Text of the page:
The Hills are Alive
It’s my last day in Dire Dawa. We successfully managed to get Kevin onto the train to Djibouti, despite a fluid, minute-by-minute schedule for its arrival and departure. To pass the time while the train is delayed, we take one last hitch out of town, arriving in a village along the train tracks. Veiled women sit with their children in cleanly swept dirt yards. The children run from us. On the way back, we stop quickly to watch for a few moments the group of old men in skirts carving up a camel. The beast lies like it might be sleeping, its neck stretched forward, but its mid-section is all sliced open to reveal pink meat. We get back to board Kevin. He wants to ride in cargo so he can lie down and sleep. Hours after he’s boarded, the sad old train lurches forth toward his 118th country or so.
The next afternoon I’m to fly. I spend the last hours of that day strolling straight out of town, toward the north. I love desert landscapes, and I’m dying to be alone, out of cities. I follow dirt paths through the cactus. I steer away from the few collections of houses – the suburbs – and toward a long, flat, uninterrupted plateau on the horizon, sort of like you might see driving through the American Southwest, except for the unbroken length of it. I wonder if I’m looking at the other side of the Rift Valley there. Beyond it is a distant, blue mountain. Sunset approaches; big white clouds above the plateau glow with day’s end. I reach a dry riverbed, where men are mining for stone. Several see me, and momentarily they’re all waving. It would be a beautiful river: lots of white water.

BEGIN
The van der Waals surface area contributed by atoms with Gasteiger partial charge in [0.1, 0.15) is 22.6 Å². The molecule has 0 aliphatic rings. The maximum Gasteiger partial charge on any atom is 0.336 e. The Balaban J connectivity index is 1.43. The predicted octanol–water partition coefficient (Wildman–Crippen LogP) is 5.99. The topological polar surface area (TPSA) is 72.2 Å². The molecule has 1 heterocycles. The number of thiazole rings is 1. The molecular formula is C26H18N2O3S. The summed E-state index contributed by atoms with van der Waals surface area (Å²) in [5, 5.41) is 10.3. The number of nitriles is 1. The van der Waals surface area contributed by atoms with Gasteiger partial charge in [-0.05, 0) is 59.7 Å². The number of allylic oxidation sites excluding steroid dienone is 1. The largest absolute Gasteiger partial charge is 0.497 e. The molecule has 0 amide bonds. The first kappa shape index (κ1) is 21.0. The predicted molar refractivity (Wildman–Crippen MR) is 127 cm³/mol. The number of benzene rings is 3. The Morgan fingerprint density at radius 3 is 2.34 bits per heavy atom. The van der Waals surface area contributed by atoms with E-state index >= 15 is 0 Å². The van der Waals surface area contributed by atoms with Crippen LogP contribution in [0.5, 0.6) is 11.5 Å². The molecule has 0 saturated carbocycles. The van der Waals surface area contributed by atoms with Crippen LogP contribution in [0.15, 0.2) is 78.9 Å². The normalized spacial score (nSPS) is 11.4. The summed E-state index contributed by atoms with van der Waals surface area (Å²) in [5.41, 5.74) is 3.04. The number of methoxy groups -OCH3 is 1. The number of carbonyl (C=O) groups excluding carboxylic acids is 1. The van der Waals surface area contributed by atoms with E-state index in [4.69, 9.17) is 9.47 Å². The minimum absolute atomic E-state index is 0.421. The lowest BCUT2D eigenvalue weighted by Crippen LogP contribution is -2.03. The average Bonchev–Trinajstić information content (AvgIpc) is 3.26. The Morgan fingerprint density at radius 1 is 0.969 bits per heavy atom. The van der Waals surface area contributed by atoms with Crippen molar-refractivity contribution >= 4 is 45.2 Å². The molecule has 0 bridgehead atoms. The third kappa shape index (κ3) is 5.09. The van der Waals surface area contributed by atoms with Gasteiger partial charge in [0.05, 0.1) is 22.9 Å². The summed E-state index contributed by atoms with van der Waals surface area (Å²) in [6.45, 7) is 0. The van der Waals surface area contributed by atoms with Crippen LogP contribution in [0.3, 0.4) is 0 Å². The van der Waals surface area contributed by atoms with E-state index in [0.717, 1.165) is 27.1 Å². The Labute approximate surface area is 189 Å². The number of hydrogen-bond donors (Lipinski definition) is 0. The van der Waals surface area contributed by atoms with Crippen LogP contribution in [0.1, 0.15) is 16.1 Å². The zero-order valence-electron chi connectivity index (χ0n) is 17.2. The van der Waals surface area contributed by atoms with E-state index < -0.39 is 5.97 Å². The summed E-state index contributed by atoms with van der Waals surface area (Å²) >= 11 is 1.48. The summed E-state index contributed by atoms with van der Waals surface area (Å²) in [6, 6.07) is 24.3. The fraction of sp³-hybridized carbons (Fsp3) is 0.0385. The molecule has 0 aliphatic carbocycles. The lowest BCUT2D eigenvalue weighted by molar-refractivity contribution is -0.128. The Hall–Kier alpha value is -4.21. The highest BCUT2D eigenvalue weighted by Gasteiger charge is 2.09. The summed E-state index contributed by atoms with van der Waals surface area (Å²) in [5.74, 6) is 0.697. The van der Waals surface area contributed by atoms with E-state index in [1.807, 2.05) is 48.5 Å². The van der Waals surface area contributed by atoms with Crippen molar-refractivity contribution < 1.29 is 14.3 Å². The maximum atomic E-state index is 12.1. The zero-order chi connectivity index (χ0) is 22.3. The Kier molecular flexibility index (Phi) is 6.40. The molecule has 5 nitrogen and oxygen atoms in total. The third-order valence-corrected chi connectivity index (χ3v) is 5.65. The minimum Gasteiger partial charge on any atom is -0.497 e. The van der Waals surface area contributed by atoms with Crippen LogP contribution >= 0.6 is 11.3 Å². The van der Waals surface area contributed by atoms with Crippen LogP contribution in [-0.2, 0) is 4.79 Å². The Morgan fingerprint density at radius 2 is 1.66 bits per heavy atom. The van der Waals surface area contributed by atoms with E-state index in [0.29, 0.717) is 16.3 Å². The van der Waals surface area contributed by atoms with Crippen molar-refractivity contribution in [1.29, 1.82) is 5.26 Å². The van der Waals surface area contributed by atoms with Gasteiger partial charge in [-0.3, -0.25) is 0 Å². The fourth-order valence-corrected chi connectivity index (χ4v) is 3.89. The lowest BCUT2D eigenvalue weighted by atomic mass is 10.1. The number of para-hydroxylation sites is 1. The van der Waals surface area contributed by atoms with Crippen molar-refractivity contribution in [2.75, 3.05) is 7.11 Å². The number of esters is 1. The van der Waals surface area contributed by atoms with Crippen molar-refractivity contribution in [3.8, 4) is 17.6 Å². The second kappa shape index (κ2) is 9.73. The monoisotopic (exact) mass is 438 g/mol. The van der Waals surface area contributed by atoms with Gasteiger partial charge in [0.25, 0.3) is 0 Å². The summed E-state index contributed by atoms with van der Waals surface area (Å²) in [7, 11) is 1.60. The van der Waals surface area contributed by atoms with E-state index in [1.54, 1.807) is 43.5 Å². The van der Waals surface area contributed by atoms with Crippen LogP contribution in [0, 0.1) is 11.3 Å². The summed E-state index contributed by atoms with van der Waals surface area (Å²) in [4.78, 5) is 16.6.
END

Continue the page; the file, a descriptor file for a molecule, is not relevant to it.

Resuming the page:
My flight home is a nightmare. I should say the eight-hour delay for the one-hour flight is a nightmare. I arrive home at midnight. My servant, Bakalech, has hung a picture of crucified Jesus on my wall. I contemplate it for quite a while before I retire. He looks like a sweet child sleeping. The sky is green. Jerusalem in the background looks like a Hopi village at the base of purple mountains. John looks like a girl; but then, he always does.
I’ve moved back into the school building since then. I’m back in bed with the bugs. By the end of the first week, my body looks like I’ve got the pox again. I take an afternoon to lacquer all surfaces with bug spray. It slows them down a day or two. I’m back to cold showers. I’m back to waking to the sound of little children, but with the added element of Jack’s yapping. She gets chased around the yard a lot now. The kids alternate between fear of the dog and an impulse to crowd in and touch her. “Jack, Jack, Jack,” they chant. Or they say, “poochie,” which I think is funny -- to find a word like that crossing languages.
I’m back to waking early to the chanting from the church up the hill rather than to the off-key muezzin in the last neighborhood. It’s a much nicer experience. The
There are a lot of churches up this way. I get many opportunities to catch a little blessing. It’s a tradition here to genuflect whenever you pass a church. The extent of the devotion, of course, varies with each person. Some just nod three times. Some stop and face the church and bow and do full genuflections. I like standing in front of the church and bowing back. They don’t get it. It’s an odd tradition. Apparently, there’s no rule on the range of your genuflection. I’ve seen people stop at the sight of a church a mile away, on another mountain or across broad fields. Sometimes I don’t even see the church they’re aiming at. I figure that’s why they must be late all the time. There’s always a church somewhere.